This American entrepreneur who built a small grocery Store into the giant Walmart supermarket chain, amassing a fortune of over $23 billion, grew up during the Great Depression.
He had numerous chores to help make financial ends meet for his family as was common at the time. He milked the family cow, bottled the surplus, and drove it to customers. Afterwards, he would deliver Columbia Daily Tribune newspapers on a paper route. In addition, he also sold magazine subscriptions. During his college, he worked various odd jobs, including waiting tables in exchange for meals. After graduation, he joined the US Army during the World War II. After the war, he left the military and started managing a variety store at the age of 26.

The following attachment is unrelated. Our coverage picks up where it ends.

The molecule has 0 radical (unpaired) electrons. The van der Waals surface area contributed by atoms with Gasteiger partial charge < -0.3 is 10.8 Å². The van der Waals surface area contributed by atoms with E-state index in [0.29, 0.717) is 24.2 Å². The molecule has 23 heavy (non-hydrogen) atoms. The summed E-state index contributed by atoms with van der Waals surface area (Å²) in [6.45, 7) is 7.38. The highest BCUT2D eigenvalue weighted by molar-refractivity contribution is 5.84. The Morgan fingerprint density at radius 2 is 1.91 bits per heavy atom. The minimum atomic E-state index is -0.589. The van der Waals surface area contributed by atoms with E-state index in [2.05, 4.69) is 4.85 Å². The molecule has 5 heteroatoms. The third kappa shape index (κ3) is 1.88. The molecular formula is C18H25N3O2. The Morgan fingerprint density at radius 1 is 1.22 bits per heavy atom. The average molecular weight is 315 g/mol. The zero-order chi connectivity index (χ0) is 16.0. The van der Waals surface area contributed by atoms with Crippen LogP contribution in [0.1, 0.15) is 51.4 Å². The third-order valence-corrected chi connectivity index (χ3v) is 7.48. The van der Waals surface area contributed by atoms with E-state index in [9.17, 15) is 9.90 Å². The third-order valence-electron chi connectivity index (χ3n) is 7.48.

He took a loan to buy his first store, and thanks to simple innovations in business, he soon bought his second store. Within 3 years, his sales volume grew to $225,000. The first true Wal-Mart opened on July 2, 1962 in Rogers, Arkansas. The rest is history. Forbes ranked Sam Walton as the richest person in the United States from 1982 to 1988. At the time of his death in 1992, he had 1,960 Wal-Mart stores, employed 380,000 people and clocked annual sales of about $50 billion.
(taken from yourstory.com)